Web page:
Example of Crowdfunding

One common example of crowdfunding is a creative project a musician you like may use crowdfunding to produce their next album. They make a Kickstarter page for the new album, outlining the basic ideas they have for it. You (along with other fans) contribute $10 to the project. In return, you will receive a digital copy of the album when it's done.

Oftentimes crowdfunding efforts often involve tiered rewards. A $10 donation may earn you a digital copy of the album, whereas a $20 donation gets a vinyl album shipped to your house.

Crowdfunding Methods Explained

Reward-Based Crowdfunding

Perhaps the most popular crowdfunding method comes in the form of rewards-based sites like Kickstarter and Indiegogo. With reward-based crowdfunding, people can pledge money to creative projects, a novel piece of technology, or any other product or service.

Peer-to-Peer Lending

Ever loan small amounts of money to a friend or relative? Platforms like Lending Club and Prosper apply that same concept to crowdfunding. This enables borrowers to get access to funds outside of traditional banking channels. People willing to take a little risk to lend money to other individuals can create whole loan portfolios at the click of a button.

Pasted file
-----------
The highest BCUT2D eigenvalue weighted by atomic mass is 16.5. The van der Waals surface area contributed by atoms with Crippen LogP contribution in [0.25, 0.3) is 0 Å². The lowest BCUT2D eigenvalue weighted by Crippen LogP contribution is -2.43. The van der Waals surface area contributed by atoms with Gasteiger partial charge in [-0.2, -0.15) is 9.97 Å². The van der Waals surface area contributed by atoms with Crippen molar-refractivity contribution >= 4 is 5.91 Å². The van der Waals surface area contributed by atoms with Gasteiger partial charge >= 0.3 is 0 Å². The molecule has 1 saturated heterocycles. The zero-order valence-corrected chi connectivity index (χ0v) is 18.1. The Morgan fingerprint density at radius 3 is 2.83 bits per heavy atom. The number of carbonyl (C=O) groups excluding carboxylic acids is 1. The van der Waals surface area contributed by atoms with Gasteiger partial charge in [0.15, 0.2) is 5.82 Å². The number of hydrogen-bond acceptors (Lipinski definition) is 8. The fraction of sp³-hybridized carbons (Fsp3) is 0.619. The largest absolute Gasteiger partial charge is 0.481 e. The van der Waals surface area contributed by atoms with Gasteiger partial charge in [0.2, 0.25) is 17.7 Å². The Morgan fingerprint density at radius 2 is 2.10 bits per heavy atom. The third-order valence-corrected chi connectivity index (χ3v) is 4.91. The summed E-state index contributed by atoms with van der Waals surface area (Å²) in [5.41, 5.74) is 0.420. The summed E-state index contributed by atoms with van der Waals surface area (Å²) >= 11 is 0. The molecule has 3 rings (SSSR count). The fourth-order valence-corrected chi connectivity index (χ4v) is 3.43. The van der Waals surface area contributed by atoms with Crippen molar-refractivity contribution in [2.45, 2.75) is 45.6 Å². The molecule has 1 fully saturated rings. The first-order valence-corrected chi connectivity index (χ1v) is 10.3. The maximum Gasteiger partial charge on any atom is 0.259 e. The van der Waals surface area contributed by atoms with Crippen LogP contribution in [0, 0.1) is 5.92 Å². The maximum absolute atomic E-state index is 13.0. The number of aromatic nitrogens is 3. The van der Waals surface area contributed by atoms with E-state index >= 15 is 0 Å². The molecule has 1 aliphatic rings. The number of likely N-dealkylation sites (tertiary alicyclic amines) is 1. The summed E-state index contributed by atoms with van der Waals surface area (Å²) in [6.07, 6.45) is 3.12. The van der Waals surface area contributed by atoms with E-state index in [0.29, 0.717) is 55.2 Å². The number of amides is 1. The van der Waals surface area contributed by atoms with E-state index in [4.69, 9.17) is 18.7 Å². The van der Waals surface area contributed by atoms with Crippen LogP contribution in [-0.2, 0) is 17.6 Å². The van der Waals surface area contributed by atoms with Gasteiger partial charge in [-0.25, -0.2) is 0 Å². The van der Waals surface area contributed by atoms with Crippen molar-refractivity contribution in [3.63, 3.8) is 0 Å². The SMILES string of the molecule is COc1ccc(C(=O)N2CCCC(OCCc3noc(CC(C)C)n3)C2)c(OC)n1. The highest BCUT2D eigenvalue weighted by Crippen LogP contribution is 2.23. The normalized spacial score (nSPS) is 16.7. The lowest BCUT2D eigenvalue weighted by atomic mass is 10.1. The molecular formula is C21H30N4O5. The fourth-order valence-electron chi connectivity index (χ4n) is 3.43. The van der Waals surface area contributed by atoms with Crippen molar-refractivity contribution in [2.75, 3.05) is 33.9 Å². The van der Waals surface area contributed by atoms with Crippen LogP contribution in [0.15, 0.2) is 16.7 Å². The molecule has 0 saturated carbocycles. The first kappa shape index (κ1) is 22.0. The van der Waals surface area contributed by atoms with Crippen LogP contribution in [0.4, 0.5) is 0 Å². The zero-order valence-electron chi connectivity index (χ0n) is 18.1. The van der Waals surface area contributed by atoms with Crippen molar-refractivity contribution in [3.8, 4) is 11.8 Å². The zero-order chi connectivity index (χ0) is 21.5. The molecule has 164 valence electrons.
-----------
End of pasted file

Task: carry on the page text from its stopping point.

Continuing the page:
Donation-Based Crowdfunding

Crowdfunding sites are also used by nonprofits seeking donations. Sites like GoFundMe give organizations a free platform to raise funds for their causes. Instead of taking a cut of their donations, GoFundMe asks contributors directly for a donation to help keep the site running.


Contributors who give through sites like GoFundMe don't usually expect anything in return. They're simply contributing to a cause or organization that they support.

Equity Crowdfunding

The smallest slice of the crowdfunding pie, equity crowdfunding nonetheless has the potential to change the way individuals invest their money. Equity crowdfunding enables investors to make real investments in private companies. Sites like AngelList, CircleUp, and OurCrowd offer their own take on equity crowdfunding.